As a young atheist and professor at Oxford described the experience, “For the first time I examined myself with a seriously practical purpose. And there I found what appalled me; a zoo of lusts, a bedlam of ambitions, a nursery of fears, a harem of fondled hatreds. My name was legion.” (C. S. Lewis, Surprised by Joy) All this sin, we are told, proceeds from our sinful hearts. “A good man out of the good treasure of his heart brings forth good; and an evil man out of the evil treasure of his heart brings forth evil” (Luke 6:45). Indeed, it is our sinful hearts that hide our true sinfulness from us, because “The heart is deceitful above all things, and desperately wicked?” (Jer. 17:9).
And so we find that, like Brody, our hearts are the source of our problem. We are not going to get better. No regimen or treatment will help us—our defective hearts must be replaced or we will die. Brody had to go on a list and wait. No amount of money could purchase what he needed. If no one would give him a heart, he would die.
Our case is similar, but the Bible has wonderful news for all of us in this desperate situation. It tells us that such a gift is available: “I will give you a new heart and put a new spirit within you; I will take the heart of stone out of your flesh and give you a heart of flesh” (Ezekiel 36:26).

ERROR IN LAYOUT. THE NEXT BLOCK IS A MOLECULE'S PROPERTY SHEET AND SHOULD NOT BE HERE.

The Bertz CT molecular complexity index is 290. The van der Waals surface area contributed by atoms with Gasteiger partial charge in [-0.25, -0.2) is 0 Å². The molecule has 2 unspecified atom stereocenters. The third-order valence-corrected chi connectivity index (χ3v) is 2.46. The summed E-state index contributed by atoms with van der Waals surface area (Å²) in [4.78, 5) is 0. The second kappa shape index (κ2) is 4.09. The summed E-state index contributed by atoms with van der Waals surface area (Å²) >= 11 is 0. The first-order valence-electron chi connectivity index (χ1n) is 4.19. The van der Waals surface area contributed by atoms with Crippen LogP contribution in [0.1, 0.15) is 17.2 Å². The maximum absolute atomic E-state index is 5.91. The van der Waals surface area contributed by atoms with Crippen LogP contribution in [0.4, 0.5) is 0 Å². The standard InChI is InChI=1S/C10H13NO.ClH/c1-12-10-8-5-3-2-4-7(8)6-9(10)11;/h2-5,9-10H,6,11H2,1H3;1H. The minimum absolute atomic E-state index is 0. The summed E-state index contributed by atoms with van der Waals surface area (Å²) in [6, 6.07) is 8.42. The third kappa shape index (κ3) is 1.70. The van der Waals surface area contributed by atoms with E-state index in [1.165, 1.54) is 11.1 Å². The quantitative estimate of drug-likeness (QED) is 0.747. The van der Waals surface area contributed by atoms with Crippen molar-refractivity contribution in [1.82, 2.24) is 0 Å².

Even better, there’s no waiting list, this replacement heart is available immediately, and once it replaces our own heart, we will not only continue to live, we will enjoy a different quality of life.
Everyone dreaded the call because the procedure involved serious risks. Before the healthy heart could be implanted, his own heart would have to be removed. Once surgery began, there would be no turning back. With all these thoughts in the back of their minds, Bill and Jill roused themselves in the predawn dark, preparing themselves and Brody for the fateful journey to the hospital. Once there, they saw their son wheeled off on a gurney.
We, also, must go through a kind of death first. Just as Brody had to allow surgeons to remove his own heart before a transplant, so we must give up on our natural heart. We must recognize that we need more than a touch-up here and there, more than a minor adjustment or correction—we need radical surgery. Nothing less will do.
This frightening risk provided one reason Brody and his parents dreaded the call that a heart had become available. And although Brody’s parents rejoiced at the opportunity for a better life for their son, another, more somber reality intruded. They recognized that the same event that gave them new hope had dashed the hopes of some other family. Brody’s chance at life came at the cost of someone else’s death.